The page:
A GEORGIAN house in a Buckinghamshire village with a sunken garden landscaped by a Chelsea gold medallist is on the books of a London-based estate agency called The Modern House.

This weekend seven times gold medal winner Andy Sturgeon will be putting the finishing touches to the show garden he has designed for M&G Investments, the main sponsor at next week’s Flower Show. No doubt he’s hoping it will win him his eighth gong. Twice he’s received the ultimate accolade of Best in Show.

Back in 2004 when artist Lyndsey Keeling and her husband Dennis asked him to redesign the garden at the back of the 200 year old house they’d just bought in Great Missenden, the landscaper was a young unknown.

Dennis says: “We first saw his work when we were living in Speen next door but one to a couple who commissioned him to landscape their garden.

He did a wonderful job for them which was why we wanted him to do our garden in Missenden. We were lucky to find him before he started winning gold medals. Since he worked for us he has twice been voted one of the top designers in the UK.”

Dennis is a highly skilled craftsman himself.

He was among the first in the country to practise the art of segmented wood turning, shaping contrasting types of wood on a lathe before fitting them together to create an object which is functional as well as decorative.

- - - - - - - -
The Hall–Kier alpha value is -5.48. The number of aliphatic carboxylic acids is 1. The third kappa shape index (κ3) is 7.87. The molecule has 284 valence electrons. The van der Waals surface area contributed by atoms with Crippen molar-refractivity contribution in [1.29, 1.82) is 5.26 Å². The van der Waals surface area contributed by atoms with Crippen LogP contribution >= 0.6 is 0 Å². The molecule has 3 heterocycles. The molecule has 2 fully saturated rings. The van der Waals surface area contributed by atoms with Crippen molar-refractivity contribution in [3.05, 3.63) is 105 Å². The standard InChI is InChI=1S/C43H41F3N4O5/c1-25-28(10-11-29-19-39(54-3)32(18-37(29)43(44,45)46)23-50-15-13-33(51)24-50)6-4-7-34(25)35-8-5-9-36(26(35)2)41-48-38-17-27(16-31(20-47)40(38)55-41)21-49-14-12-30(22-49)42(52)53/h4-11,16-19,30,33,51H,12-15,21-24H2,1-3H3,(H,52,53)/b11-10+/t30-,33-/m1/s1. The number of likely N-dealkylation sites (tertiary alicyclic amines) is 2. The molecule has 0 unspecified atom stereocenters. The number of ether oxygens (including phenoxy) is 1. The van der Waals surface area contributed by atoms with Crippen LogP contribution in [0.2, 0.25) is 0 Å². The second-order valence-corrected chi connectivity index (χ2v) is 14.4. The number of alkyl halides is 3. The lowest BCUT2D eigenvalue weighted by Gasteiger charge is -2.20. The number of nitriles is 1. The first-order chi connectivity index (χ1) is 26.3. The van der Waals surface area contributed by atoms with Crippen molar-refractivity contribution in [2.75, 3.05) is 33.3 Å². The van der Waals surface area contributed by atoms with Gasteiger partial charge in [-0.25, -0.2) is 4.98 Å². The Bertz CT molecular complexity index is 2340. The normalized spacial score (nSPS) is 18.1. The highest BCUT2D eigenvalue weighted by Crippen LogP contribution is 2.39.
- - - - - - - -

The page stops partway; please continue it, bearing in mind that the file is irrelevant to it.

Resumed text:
He’s written books and lectures on the art form in the US and the UK.

After the Keelings bought the handsome double fronted house on the corner of Church Street and High Street they also commissioned a top firm of architects, Aldington, Craig and Collinge to renovate and update the interior.

The architects first gained recognition in the 1960s for the design of three modern houses with equally special gardens in the ancient village of Haddenham on the Bucks/Oxon border.

Forty years later the practice renovated and sensitively updated No 1 Church Street for the Keelings.

They also replaced a couple of derelict outbuildings in the back garden with a space age artist’s studio for Lyndsey and a workshop for Dennis.

Lyndsey’s studio has a mezzanine level and double height doors opening onto Andrew Sturgeon’s garden with its koi carp pond and shrub border producing year-round colour.

Dennis’s workshop also has a mezzanine level. It’s by far the largest of the two outbuildings.

The agents believe there’s obvious potential in both studios to add to the living accommodation.

The main house has two reception rooms either side of the hall by the front door – the sitting room is on one side, the study on the other.

Moving through, the open plan dining area flows into the kitchen lined with Miele appliances.

Back in the dining area, a glass and maple contemporary staircase takes you up to the first floor living room. At this end of the house two bedrooms share a Jack and Jill bathroom. The master suite is at the opposite end of the first floor.

Having spent 15 fulfilling years in Missenden, Lyndsey and Dennis fancy a change of scene.

They’re considering a move to the Cotswolds which is why No I Church Street is on the market at The Modern House for £1.5m.